All publications by tag «JOBS»
Oil and gas extraction jobs increased by 100 to 177,400 in January, while support services jobs increased by 600 to 195,200 in December, its second increase in a row, according to U.S. Bureau of Labor Statistics (BLS) data.
Oil companies are starting to hire back workers as they add rigs to the shale patch in North America to take advantage of oil prices above $50 a barrel. After unprecedented spending cuts over the past two years, explorers are forecast to boost capital expenditures by 7 percent this year.
This can give some large industry players an advantage on future business projects, and can fundamentally harm American jobs.
Total upstream jobs in the state during May averaged 205,100, down 21.2% from the May 2015 average and 33% from the estimated high of 306,020 in December 2014. Estimates from the TPI show the trough in upstream employment before December 2014 was 184,640 in October 2009. During the previous growth cycle, industry employment peaked at 225,965 in October 2008.
Brazil’s troubled state-run oil company Petróleo Brasileiro SA on Friday announced a beefed up voluntary layoff program that could affect up to 12,000 jobs amid intense efforts to cut costs.
It appears the administration’s last year is dedicated to furthering an extremist agenda at the very real expense of the middle class and low-income families, through tax hikes on energy and a barrage of unnecessary and duplicative regulations that are catering to the well-funded, radical whims of ‘leave it in the ground’ activists.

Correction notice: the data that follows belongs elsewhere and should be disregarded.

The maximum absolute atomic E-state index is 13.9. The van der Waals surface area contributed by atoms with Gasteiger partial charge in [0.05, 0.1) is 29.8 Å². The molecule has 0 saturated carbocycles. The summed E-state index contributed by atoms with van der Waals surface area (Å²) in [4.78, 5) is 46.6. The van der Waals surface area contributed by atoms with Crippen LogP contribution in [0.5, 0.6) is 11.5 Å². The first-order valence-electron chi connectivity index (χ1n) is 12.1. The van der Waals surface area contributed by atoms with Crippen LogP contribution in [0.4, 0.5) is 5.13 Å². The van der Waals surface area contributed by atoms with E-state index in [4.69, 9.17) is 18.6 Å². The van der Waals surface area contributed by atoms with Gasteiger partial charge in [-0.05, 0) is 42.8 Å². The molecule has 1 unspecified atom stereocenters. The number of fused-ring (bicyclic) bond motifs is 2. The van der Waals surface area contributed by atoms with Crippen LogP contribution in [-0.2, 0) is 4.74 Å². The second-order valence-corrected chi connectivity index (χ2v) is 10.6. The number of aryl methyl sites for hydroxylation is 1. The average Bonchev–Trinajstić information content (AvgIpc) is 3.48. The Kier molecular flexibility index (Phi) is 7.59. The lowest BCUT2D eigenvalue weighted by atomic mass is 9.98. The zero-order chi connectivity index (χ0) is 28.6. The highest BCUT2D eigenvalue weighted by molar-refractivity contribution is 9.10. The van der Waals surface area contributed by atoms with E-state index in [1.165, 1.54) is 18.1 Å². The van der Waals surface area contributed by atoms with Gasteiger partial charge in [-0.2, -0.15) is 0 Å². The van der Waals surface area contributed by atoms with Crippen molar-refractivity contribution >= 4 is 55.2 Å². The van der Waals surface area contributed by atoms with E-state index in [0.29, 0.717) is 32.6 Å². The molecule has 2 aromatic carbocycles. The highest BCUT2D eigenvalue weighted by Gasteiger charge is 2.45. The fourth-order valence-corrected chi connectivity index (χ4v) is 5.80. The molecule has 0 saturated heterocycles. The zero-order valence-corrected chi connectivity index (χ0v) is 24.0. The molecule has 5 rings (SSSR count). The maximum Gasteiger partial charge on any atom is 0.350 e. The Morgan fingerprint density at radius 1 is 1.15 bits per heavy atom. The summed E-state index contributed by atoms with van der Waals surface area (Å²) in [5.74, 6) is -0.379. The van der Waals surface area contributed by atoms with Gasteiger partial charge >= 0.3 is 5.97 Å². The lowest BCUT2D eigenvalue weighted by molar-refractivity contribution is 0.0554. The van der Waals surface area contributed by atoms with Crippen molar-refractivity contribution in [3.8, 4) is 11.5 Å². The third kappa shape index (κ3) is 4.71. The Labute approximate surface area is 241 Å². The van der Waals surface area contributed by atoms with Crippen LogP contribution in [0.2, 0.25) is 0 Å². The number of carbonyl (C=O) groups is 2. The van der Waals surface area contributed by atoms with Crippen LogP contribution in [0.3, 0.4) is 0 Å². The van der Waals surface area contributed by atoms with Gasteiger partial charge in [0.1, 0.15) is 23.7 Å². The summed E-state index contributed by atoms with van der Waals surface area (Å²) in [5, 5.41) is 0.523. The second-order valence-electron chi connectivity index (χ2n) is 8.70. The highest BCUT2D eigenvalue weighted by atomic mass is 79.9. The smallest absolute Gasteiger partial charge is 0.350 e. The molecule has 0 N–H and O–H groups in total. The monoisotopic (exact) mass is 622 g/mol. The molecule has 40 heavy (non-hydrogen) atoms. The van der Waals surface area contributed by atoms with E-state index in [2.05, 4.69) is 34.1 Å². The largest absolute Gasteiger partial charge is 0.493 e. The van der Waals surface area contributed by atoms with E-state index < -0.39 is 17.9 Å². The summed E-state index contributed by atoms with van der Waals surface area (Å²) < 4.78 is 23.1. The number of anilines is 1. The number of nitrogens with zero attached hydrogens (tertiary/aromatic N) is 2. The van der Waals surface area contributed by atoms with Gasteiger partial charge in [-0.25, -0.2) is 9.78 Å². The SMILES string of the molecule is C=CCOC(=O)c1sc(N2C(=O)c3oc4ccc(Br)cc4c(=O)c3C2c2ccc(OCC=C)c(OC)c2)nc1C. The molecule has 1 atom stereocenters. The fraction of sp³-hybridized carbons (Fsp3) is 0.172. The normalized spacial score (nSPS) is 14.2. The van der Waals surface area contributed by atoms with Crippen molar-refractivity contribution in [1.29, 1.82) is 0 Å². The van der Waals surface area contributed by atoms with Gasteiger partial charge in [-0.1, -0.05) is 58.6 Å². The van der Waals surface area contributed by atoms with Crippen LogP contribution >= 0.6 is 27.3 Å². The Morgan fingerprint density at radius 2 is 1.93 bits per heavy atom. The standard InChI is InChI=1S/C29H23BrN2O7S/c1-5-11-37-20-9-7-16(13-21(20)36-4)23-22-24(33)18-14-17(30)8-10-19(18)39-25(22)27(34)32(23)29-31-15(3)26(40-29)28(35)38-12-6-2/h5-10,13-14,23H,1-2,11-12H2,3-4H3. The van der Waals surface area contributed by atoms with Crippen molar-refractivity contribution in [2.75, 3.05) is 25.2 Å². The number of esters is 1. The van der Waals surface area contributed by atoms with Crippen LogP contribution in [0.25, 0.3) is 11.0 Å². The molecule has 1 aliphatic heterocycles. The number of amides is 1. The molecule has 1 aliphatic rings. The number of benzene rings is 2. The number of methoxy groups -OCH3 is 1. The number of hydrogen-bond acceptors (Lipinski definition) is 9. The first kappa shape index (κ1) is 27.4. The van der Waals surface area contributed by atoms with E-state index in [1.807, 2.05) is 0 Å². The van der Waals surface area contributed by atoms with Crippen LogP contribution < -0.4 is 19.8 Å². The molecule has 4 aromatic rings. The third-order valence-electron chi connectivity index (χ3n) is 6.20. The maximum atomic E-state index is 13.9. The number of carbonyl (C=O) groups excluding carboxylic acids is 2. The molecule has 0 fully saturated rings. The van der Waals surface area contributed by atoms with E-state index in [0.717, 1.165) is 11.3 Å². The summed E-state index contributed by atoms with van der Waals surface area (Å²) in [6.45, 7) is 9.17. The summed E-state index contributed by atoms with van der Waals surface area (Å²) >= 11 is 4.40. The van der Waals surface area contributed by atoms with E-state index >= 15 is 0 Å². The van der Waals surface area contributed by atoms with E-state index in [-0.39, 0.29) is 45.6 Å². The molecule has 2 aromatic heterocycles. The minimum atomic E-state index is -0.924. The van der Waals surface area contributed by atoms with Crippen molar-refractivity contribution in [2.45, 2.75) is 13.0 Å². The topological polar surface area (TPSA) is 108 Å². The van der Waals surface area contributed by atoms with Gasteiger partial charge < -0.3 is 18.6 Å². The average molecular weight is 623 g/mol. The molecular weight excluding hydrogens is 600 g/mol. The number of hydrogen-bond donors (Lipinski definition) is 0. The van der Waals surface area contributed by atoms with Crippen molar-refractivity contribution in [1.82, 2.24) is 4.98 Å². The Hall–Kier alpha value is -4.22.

The number of people employed in oil and gas extraction and support activities across the United States has fallen by around 100,000 since October 2014.
Oil companies are cutting investment, slashing jobs and selling off pipelines and other assets as crude prices plunge. “It’s going to be a very turbulent year for our industry,” says BP CEO Bob Dudley.
Companies like BP, which said Tuesday it is cutting 4,000 jobs, are slimming down to cope with the slump in oil, whose price has plummeted to its lowest level in 12 years and is not expected to recover significantly for months, possibly years. California-based Chevron said last fall that it would eliminate 7,000 jobs, while rival Shell announced 6,500 layoffs.
Oil companies including Royal Dutch Shell and Chevron have already slashed tens of thousands jobs globally to deal with a near 75 percent drop in oil prices since June 2014 that has seen earnings collapse.